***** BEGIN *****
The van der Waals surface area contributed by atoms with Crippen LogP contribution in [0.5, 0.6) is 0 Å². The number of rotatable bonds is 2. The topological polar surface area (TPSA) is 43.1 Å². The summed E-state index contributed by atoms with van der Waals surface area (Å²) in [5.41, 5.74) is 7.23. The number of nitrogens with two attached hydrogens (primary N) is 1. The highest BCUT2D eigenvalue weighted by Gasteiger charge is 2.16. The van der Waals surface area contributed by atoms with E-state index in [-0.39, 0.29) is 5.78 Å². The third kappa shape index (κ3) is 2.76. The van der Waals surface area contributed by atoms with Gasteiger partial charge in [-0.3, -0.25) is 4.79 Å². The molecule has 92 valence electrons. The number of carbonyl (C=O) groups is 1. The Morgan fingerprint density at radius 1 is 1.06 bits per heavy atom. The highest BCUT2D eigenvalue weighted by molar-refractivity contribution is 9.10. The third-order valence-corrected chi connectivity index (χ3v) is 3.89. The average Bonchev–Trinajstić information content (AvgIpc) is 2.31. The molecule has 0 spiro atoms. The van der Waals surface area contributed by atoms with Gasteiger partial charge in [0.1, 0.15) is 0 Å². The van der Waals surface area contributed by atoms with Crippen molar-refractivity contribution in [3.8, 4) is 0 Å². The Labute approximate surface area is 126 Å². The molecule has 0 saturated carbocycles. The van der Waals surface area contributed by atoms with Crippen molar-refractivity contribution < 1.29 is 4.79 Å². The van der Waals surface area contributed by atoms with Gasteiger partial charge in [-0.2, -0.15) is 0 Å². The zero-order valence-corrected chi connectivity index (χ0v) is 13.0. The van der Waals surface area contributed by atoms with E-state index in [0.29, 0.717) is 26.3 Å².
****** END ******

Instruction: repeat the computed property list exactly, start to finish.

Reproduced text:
The van der Waals surface area contributed by atoms with Crippen LogP contribution in [0.5, 0.6) is 0 Å². The number of rotatable bonds is 2. The topological polar surface area (TPSA) is 43.1 Å². The summed E-state index contributed by atoms with van der Waals surface area (Å²) in [5.41, 5.74) is 7.23. The number of nitrogens with two attached hydrogens (primary N) is 1. The highest BCUT2D eigenvalue weighted by Gasteiger charge is 2.16. The van der Waals surface area contributed by atoms with E-state index in [-0.39, 0.29) is 5.78 Å². The third kappa shape index (κ3) is 2.76. The van der Waals surface area contributed by atoms with Gasteiger partial charge in [-0.3, -0.25) is 4.79 Å². The molecule has 92 valence electrons. The number of carbonyl (C=O) groups is 1. The Morgan fingerprint density at radius 1 is 1.06 bits per heavy atom. The highest BCUT2D eigenvalue weighted by molar-refractivity contribution is 9.10. The third-order valence-corrected chi connectivity index (χ3v) is 3.89. The average Bonchev–Trinajstić information content (AvgIpc) is 2.31. The molecule has 0 spiro atoms. The van der Waals surface area contributed by atoms with Gasteiger partial charge in [0.1, 0.15) is 0 Å². The van der Waals surface area contributed by atoms with Crippen molar-refractivity contribution in [3.8, 4) is 0 Å². The Labute approximate surface area is 126 Å². The molecule has 0 saturated carbocycles. The van der Waals surface area contributed by atoms with Crippen molar-refractivity contribution < 1.29 is 4.79 Å². The van der Waals surface area contributed by atoms with Gasteiger partial charge in [-0.2, -0.15) is 0 Å². The zero-order valence-corrected chi connectivity index (χ0v) is 13.0. The van der Waals surface area contributed by atoms with E-state index in [0.29, 0.717) is 26.3 Å².